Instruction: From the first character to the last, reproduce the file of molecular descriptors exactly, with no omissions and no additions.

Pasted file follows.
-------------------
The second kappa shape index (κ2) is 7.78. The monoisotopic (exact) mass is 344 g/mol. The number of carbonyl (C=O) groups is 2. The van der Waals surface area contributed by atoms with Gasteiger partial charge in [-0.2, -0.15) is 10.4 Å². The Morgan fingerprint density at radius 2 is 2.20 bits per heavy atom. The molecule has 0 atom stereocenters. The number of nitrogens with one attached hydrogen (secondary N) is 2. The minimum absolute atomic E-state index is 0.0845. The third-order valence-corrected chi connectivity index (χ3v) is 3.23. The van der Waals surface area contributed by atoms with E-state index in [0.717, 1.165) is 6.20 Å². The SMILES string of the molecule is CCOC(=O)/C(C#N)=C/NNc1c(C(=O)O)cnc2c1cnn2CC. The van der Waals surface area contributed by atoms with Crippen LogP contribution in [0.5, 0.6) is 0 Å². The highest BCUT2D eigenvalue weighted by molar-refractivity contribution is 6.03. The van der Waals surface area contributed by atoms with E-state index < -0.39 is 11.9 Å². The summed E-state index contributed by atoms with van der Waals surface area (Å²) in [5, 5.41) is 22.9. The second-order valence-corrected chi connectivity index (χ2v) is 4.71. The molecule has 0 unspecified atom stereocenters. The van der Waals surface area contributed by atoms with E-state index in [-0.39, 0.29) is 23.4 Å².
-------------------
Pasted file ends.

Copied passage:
The second kappa shape index (κ2) is 7.78. The monoisotopic (exact) mass is 344 g/mol. The number of carbonyl (C=O) groups is 2. The van der Waals surface area contributed by atoms with Gasteiger partial charge in [-0.2, -0.15) is 10.4 Å². The Morgan fingerprint density at radius 2 is 2.20 bits per heavy atom. The molecule has 0 atom stereocenters. The number of nitrogens with one attached hydrogen (secondary N) is 2. The minimum absolute atomic E-state index is 0.0845. The third-order valence-corrected chi connectivity index (χ3v) is 3.23. The van der Waals surface area contributed by atoms with E-state index in [0.717, 1.165) is 6.20 Å². The SMILES string of the molecule is CCOC(=O)/C(C#N)=C/NNc1c(C(=O)O)cnc2c1cnn2CC. The van der Waals surface area contributed by atoms with Crippen LogP contribution in [0.5, 0.6) is 0 Å². The highest BCUT2D eigenvalue weighted by molar-refractivity contribution is 6.03. The van der Waals surface area contributed by atoms with E-state index < -0.39 is 11.9 Å². The summed E-state index contributed by atoms with van der Waals surface area (Å²) in [5, 5.41) is 22.9. The second-order valence-corrected chi connectivity index (χ2v) is 4.71. The molecule has 0 unspecified atom stereocenters. The van der Waals surface area contributed by atoms with E-state index in [-0.39, 0.29) is 23.4 Å².